2. Invitation to provide feedback on comments received: Comments are posted on the CNSC website. All stakeholders have an opportunity to view the comments received during the first consultation and provide additional feedback.
  4. Decide on a regulatory approach – The CNSC takes into consideration all the feedback received during this consultation process before determining its regulatory approach.

Regulations

The development of regulations under the Nuclear Safety and Control Act must take into account a variety of circumstances, such as expanding on regulatory requirements or responding to industry changes and innovations. A discussion paper may be developed to solicit early feedback on the proposed regulations. When making regulations, the CNSC follows the requirements of the Cabinet Directive on Regulatory Management, which came into effect on April 1, 2012. The key stages of regulations development are:

  1. Develop draft regulations – Once the decision has been made to develop new regulations or amendments to existing regulations, the CNSC develops regulatory expectations for the subject in question.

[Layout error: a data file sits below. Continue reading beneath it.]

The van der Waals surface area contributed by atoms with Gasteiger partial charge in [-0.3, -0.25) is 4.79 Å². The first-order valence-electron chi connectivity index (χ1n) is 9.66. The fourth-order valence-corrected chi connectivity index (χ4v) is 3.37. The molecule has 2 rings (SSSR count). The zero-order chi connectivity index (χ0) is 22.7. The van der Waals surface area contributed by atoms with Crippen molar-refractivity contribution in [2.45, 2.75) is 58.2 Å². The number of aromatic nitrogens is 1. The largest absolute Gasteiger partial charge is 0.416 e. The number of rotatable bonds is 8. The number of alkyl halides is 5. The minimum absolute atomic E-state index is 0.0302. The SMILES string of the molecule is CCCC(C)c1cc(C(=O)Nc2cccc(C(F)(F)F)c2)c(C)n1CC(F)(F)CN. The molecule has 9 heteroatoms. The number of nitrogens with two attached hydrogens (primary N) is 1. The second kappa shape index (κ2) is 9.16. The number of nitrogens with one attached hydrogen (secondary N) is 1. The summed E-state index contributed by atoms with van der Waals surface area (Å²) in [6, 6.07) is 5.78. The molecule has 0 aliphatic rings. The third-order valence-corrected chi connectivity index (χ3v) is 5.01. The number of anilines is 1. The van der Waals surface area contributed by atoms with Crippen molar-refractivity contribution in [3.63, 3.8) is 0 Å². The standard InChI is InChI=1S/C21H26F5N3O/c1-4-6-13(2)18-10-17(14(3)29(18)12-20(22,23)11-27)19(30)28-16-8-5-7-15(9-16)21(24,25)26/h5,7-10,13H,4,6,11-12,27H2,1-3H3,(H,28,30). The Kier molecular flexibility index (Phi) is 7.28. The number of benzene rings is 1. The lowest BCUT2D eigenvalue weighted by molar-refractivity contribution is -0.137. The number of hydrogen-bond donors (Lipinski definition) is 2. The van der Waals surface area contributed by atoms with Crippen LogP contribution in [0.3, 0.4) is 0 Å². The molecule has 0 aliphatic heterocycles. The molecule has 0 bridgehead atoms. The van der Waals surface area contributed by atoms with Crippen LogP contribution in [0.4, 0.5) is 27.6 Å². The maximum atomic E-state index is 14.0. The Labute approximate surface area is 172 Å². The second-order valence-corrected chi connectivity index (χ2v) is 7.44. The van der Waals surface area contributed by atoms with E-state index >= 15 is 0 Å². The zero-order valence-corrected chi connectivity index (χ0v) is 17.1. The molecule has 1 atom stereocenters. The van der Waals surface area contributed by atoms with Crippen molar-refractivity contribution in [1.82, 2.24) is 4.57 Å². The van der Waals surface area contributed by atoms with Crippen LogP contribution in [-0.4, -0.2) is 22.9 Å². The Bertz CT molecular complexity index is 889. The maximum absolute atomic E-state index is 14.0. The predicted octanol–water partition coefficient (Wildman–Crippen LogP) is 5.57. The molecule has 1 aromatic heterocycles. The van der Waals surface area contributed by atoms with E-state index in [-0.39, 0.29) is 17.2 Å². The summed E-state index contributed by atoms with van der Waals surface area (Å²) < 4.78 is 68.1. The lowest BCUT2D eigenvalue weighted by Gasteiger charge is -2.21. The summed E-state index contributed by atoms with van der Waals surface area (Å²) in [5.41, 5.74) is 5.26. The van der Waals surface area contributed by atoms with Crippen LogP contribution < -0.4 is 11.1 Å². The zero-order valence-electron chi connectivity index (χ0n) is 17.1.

2. Approve the draft regulations – The Commission Tribunal and Governor in Council approve the draft regulations for consultation.
  3. Consult with stakeholders – The draft regulations are pre-published in Canada Gazette, Part I. The CNSC posts a notification of the consultation on its Web site. The public, licensees and interested organizations are invited to comment.
  4. Develop the regulations (continued) – The CNSC reviews all comments received during the consultation stage, and determines if any changes are necessary to the proposed regulations.
  5. Approve the regulations – The Commission Tribunal makes the regulations and Governor in Council approves the regulations for publication.
  6. Publish the regulation – The approved regulations are published in Canada Gazette, Part II. The regulations come into force on the day on which they are registered, unless a different date is specified.

Regulatory documents

The development of a regulatory document must take into account a variety of circumstances – such as expanding on regulatory requirements, or responding to industry changes and innovations. A discussion paper may be developed to solicit early feedback on the topic. The key stages of document development are: